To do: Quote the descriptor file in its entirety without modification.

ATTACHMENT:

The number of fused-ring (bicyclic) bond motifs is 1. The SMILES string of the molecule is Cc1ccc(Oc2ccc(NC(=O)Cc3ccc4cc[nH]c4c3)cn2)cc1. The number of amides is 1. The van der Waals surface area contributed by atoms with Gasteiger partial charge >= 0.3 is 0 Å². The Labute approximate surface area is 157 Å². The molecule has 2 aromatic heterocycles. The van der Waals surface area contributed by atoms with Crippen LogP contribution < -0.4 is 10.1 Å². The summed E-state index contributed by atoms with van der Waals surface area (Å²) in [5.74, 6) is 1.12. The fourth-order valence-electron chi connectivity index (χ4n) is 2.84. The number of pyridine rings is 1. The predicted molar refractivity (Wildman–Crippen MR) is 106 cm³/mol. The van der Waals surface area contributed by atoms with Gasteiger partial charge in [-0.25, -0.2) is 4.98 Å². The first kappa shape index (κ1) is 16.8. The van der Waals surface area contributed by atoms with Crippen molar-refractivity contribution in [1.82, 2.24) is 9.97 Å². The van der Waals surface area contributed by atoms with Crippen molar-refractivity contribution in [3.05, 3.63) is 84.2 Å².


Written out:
The number of fused-ring (bicyclic) bond motifs is 1. The SMILES string of the molecule is Cc1ccc(Oc2ccc(NC(=O)Cc3ccc4cc[nH]c4c3)cn2)cc1. The number of amides is 1. The van der Waals surface area contributed by atoms with Gasteiger partial charge >= 0.3 is 0 Å². The Labute approximate surface area is 157 Å². The molecule has 2 aromatic heterocycles. The van der Waals surface area contributed by atoms with Crippen LogP contribution < -0.4 is 10.1 Å². The summed E-state index contributed by atoms with van der Waals surface area (Å²) in [5.74, 6) is 1.12. The fourth-order valence-electron chi connectivity index (χ4n) is 2.84. The number of pyridine rings is 1. The predicted molar refractivity (Wildman–Crippen MR) is 106 cm³/mol. The van der Waals surface area contributed by atoms with Gasteiger partial charge in [-0.25, -0.2) is 4.98 Å². The first kappa shape index (κ1) is 16.8. The van der Waals surface area contributed by atoms with Crippen molar-refractivity contribution in [1.82, 2.24) is 9.97 Å². The van der Waals surface area contributed by atoms with Crippen molar-refractivity contribution in [3.05, 3.63) is 84.2 Å².